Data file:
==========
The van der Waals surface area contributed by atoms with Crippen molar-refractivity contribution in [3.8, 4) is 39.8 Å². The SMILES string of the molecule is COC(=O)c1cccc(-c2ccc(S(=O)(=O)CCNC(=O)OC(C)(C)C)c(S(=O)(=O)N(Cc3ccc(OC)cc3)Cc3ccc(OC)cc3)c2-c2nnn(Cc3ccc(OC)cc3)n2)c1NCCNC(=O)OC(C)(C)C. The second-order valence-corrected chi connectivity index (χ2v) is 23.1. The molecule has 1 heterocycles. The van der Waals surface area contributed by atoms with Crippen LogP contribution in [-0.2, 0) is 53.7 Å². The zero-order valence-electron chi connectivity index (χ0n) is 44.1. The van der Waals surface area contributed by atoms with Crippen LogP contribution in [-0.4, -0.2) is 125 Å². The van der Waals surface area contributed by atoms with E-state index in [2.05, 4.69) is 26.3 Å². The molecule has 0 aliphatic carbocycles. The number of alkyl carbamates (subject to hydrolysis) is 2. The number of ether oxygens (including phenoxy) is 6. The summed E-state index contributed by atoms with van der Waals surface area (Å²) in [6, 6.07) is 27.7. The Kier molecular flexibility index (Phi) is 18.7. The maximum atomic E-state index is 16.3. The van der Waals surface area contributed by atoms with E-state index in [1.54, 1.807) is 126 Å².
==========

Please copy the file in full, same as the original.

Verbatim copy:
The van der Waals surface area contributed by atoms with Crippen molar-refractivity contribution in [3.8, 4) is 39.8 Å². The SMILES string of the molecule is COC(=O)c1cccc(-c2ccc(S(=O)(=O)CCNC(=O)OC(C)(C)C)c(S(=O)(=O)N(Cc3ccc(OC)cc3)Cc3ccc(OC)cc3)c2-c2nnn(Cc3ccc(OC)cc3)n2)c1NCCNC(=O)OC(C)(C)C. The second-order valence-corrected chi connectivity index (χ2v) is 23.1. The molecule has 1 heterocycles. The van der Waals surface area contributed by atoms with Crippen LogP contribution in [-0.2, 0) is 53.7 Å². The zero-order valence-electron chi connectivity index (χ0n) is 44.1. The van der Waals surface area contributed by atoms with Crippen LogP contribution in [-0.4, -0.2) is 125 Å². The van der Waals surface area contributed by atoms with E-state index in [2.05, 4.69) is 26.3 Å². The molecule has 0 aliphatic carbocycles. The number of alkyl carbamates (subject to hydrolysis) is 2. The number of ether oxygens (including phenoxy) is 6. The summed E-state index contributed by atoms with van der Waals surface area (Å²) in [6, 6.07) is 27.7. The Kier molecular flexibility index (Phi) is 18.7. The maximum atomic E-state index is 16.3. The van der Waals surface area contributed by atoms with E-state index in [1.54, 1.807) is 126 Å².